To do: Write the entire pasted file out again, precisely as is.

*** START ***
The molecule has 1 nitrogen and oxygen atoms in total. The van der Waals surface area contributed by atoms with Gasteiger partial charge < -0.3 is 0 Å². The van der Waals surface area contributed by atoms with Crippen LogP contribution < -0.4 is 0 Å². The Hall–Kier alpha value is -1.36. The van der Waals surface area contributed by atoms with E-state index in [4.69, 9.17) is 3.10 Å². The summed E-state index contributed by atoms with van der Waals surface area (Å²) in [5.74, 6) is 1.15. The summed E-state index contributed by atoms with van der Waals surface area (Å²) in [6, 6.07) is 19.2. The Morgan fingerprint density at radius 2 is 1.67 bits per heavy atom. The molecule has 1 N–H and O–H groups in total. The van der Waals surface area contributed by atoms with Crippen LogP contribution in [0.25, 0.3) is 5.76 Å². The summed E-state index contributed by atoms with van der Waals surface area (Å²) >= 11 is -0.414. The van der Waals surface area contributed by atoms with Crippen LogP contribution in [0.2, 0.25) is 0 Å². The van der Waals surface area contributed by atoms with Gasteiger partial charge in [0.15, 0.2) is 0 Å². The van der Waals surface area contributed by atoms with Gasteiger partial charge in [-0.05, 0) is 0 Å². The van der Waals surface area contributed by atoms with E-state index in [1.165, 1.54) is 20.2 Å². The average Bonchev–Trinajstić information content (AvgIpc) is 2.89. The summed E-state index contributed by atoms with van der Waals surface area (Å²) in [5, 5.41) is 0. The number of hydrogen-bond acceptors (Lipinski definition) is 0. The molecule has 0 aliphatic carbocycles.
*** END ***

The molecule has 1 nitrogen and oxygen atoms in total. The van der Waals surface area contributed by atoms with Gasteiger partial charge < -0.3 is 0 Å². The van der Waals surface area contributed by atoms with Crippen LogP contribution < -0.4 is 0 Å². The Hall–Kier alpha value is -1.36. The van der Waals surface area contributed by atoms with E-state index in [4.69, 9.17) is 3.10 Å². The summed E-state index contributed by atoms with van der Waals surface area (Å²) in [5.74, 6) is 1.15. The summed E-state index contributed by atoms with van der Waals surface area (Å²) in [6, 6.07) is 19.2. The Morgan fingerprint density at radius 2 is 1.67 bits per heavy atom. The molecule has 1 N–H and O–H groups in total. The van der Waals surface area contributed by atoms with Crippen LogP contribution in [0.25, 0.3) is 5.76 Å². The summed E-state index contributed by atoms with van der Waals surface area (Å²) >= 11 is -0.414. The van der Waals surface area contributed by atoms with Crippen LogP contribution in [0.2, 0.25) is 0 Å². The van der Waals surface area contributed by atoms with Gasteiger partial charge in [0.15, 0.2) is 0 Å². The van der Waals surface area contributed by atoms with Gasteiger partial charge in [-0.05, 0) is 0 Å². The van der Waals surface area contributed by atoms with E-state index in [1.165, 1.54) is 20.2 Å². The average Bonchev–Trinajstić information content (AvgIpc) is 2.89. The summed E-state index contributed by atoms with van der Waals surface area (Å²) in [5, 5.41) is 0. The number of hydrogen-bond acceptors (Lipinski definition) is 0. The molecule has 0 aliphatic carbocycles.